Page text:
I have a tax lien from 2014 that was paid in 2015. the money were taken from my federal income tax, when I called about it in 2016 MDES sent a letter stating: you are hereby authorized to cancel and mark satisfied of record that certain warrant for collection of overpayment issued by the MDES which was enrolled upon the judgment..... the judgment is to be cancelled due to the indebtedness having being paid in full.
What the MDES had was a statutory tax lien that was enrolled in the judgment rolls in your county, which should be Rankin if you are from Flowood. Credit bureaus are entitled to report accurate information. Once the MDES sends notice to the County Court Clerk that maintains the judgment rolls that the debt has been satisfied, the credit bureaus should continue to list that there was a lien, but should show that the lien was satisfied on the date that occurred because that is accurate information.
The MDES is notorious for not sending a letter to the the County Court Clerks, or in the smaller counties, the Circuit Court Clerks, advising the clerks that its lien has been satisfied. Thus, you need to check the judgment rolls periodically until you see that the judgment rolls show that the the lien was satisfied. You may have to contact the MDES and request that the letter be sent more than once.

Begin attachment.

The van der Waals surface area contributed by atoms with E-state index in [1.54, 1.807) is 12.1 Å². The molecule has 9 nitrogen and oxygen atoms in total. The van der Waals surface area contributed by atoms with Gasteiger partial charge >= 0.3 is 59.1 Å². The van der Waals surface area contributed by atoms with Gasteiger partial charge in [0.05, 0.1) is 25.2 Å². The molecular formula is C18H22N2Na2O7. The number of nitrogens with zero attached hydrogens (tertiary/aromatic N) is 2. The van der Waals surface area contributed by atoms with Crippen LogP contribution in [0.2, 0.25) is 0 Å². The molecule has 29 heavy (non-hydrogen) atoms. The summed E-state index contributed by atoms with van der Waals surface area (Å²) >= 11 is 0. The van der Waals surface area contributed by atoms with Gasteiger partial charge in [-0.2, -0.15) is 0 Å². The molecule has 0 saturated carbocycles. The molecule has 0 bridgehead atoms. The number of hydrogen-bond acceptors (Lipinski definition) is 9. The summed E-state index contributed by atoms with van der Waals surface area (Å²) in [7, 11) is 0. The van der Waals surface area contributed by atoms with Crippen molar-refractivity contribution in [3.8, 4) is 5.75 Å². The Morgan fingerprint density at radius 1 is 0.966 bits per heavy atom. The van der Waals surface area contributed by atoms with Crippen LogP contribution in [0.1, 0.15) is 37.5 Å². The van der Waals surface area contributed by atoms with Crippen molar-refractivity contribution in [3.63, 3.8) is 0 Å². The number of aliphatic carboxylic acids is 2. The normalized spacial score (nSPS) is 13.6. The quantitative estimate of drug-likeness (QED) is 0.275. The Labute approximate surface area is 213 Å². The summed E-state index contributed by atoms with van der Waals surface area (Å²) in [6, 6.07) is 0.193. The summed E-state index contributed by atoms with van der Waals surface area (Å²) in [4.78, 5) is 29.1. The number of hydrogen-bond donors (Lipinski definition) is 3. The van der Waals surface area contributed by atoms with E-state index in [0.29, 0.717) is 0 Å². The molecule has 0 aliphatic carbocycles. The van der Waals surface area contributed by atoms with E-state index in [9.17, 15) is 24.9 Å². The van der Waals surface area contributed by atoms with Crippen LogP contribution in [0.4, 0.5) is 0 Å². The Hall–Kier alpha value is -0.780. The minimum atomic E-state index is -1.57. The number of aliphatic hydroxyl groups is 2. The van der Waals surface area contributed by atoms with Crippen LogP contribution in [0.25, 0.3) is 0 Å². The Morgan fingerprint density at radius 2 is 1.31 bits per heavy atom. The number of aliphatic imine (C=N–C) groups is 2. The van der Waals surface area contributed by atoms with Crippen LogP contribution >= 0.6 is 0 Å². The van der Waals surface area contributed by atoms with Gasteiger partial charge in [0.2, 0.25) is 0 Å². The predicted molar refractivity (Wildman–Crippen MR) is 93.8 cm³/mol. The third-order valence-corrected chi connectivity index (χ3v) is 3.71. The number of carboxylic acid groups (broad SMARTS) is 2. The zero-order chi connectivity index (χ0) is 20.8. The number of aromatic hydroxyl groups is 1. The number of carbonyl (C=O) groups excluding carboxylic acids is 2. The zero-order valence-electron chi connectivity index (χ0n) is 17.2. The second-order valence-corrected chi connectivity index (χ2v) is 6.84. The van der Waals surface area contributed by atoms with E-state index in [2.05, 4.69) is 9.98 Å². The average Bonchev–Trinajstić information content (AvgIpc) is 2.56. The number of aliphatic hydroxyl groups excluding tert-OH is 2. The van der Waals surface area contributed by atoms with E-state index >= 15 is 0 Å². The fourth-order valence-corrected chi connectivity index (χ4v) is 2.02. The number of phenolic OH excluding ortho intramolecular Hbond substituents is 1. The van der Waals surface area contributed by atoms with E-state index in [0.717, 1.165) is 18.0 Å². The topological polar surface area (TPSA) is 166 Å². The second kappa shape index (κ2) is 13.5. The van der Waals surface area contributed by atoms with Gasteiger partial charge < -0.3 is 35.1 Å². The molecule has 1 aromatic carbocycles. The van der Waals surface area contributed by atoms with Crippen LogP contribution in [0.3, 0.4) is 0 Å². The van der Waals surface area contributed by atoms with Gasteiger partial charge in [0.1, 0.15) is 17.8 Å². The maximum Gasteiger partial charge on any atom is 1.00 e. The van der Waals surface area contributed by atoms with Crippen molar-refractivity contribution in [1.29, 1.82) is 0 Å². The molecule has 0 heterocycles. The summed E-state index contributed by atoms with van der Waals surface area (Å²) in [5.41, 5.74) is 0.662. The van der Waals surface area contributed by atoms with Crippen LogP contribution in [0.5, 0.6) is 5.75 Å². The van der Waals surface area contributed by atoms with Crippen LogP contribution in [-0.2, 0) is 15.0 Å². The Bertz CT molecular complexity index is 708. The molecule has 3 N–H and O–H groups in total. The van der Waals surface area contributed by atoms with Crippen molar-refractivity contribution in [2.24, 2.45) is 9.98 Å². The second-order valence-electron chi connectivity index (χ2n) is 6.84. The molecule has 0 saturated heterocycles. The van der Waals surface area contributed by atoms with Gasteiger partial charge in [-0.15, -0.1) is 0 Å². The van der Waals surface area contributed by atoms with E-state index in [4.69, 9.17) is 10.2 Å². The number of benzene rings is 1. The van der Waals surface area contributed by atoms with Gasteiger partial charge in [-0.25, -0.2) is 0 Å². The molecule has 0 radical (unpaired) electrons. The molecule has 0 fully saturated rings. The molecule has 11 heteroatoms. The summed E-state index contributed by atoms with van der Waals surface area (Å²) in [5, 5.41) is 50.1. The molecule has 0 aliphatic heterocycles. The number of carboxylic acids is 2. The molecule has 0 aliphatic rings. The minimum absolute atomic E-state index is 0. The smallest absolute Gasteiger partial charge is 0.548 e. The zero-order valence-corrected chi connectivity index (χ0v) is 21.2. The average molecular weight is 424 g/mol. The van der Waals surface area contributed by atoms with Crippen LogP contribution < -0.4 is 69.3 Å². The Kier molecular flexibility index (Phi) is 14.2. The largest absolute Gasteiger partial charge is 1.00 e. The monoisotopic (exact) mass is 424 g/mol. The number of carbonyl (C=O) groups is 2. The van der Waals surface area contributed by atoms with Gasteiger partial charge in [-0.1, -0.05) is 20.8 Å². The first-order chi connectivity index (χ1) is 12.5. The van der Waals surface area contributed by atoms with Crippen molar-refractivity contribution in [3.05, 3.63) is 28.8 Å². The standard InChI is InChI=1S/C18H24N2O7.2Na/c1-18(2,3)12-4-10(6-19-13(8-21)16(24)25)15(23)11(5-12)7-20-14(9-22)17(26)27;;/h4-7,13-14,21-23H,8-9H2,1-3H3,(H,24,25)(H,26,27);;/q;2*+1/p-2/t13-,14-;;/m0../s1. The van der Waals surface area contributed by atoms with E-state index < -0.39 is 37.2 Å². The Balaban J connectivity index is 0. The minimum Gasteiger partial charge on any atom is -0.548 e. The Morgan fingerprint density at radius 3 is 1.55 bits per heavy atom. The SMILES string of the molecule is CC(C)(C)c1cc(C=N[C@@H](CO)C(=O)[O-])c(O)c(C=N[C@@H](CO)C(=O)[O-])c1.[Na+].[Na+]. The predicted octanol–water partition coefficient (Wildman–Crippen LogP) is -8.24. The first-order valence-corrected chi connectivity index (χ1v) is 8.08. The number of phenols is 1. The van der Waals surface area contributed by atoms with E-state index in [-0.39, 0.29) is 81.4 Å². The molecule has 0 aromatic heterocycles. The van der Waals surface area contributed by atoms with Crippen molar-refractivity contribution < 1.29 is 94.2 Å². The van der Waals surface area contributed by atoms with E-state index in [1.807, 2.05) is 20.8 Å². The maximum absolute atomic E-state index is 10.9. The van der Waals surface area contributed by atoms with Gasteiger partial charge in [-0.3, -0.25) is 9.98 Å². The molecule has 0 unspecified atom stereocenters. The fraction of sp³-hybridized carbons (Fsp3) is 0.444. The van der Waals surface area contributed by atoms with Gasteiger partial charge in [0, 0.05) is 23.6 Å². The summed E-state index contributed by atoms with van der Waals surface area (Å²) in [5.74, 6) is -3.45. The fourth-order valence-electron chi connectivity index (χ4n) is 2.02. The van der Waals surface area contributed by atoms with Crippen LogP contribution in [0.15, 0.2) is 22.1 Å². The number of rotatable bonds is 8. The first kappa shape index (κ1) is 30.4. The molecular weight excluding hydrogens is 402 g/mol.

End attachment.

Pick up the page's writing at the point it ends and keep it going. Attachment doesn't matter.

If the bureaus have not be changed to show that the debt was satisfied and the lien was released within 30 days of that happening, you should send a a dispute letter to the three credit bureaus or dispute the info online, requesting that the liens be shown has having been satisfied and released with a $0.00 balance.
Although the fact that was once a lien still will be a negative on your credit report, once the lien is shown as having been satisfied and released and has a $0.00 balance, that will be less of a ding to your credit score and the more time that passes after the date the lien was satisfied, the smaller the ding. However, the fact there was a lien will remain on your credit file for around 6 years.
Answers and comments provided are for general discussion only. My comments are not to be considered legal advice and they do not create an attorney-client relationship.
There is a difference between a "satisfied" lien and a "removed" lien. What you have shows that the lien was paid ("satisfied"), which is helpful for your credit rating, but is not the same as its removal - as though it never existed.
Paying a debt does not result in it being removed from your Creek report. Just like getting an A on a test doesn't convince your Mom that your punishment for getting a D on your last report card should end. The repercussions of a tax lien or any public record will remain on your credit reports for many years, paid for or not. Hope this perspective helps.
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